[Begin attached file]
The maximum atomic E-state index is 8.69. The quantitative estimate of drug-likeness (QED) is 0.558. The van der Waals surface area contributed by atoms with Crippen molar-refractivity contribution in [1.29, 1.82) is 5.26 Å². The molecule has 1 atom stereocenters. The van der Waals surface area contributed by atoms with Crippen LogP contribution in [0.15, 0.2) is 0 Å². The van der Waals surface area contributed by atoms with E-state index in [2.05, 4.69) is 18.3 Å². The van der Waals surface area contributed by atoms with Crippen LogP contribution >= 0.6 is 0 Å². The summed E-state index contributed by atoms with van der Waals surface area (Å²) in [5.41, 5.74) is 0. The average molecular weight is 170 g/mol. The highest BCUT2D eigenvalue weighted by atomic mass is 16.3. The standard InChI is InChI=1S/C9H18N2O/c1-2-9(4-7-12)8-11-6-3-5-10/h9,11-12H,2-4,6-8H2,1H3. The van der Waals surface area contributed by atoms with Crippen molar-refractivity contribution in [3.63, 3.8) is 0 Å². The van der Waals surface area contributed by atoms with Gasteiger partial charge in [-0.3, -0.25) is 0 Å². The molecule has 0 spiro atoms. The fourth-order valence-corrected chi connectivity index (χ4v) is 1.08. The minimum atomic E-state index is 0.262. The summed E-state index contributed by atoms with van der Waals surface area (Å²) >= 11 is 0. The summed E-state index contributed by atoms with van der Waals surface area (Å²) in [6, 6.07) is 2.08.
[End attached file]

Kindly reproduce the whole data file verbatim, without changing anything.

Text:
The maximum atomic E-state index is 8.69. The quantitative estimate of drug-likeness (QED) is 0.558. The van der Waals surface area contributed by atoms with Crippen molar-refractivity contribution in [1.29, 1.82) is 5.26 Å². The molecule has 1 atom stereocenters. The van der Waals surface area contributed by atoms with Crippen LogP contribution in [0.15, 0.2) is 0 Å². The van der Waals surface area contributed by atoms with E-state index in [2.05, 4.69) is 18.3 Å². The van der Waals surface area contributed by atoms with Crippen LogP contribution >= 0.6 is 0 Å². The summed E-state index contributed by atoms with van der Waals surface area (Å²) in [5.41, 5.74) is 0. The average molecular weight is 170 g/mol. The highest BCUT2D eigenvalue weighted by atomic mass is 16.3. The standard InChI is InChI=1S/C9H18N2O/c1-2-9(4-7-12)8-11-6-3-5-10/h9,11-12H,2-4,6-8H2,1H3. The van der Waals surface area contributed by atoms with Crippen molar-refractivity contribution in [3.63, 3.8) is 0 Å². The van der Waals surface area contributed by atoms with Gasteiger partial charge in [-0.3, -0.25) is 0 Å². The molecule has 0 spiro atoms. The fourth-order valence-corrected chi connectivity index (χ4v) is 1.08. The minimum atomic E-state index is 0.262. The summed E-state index contributed by atoms with van der Waals surface area (Å²) >= 11 is 0. The summed E-state index contributed by atoms with van der Waals surface area (Å²) in [6, 6.07) is 2.08.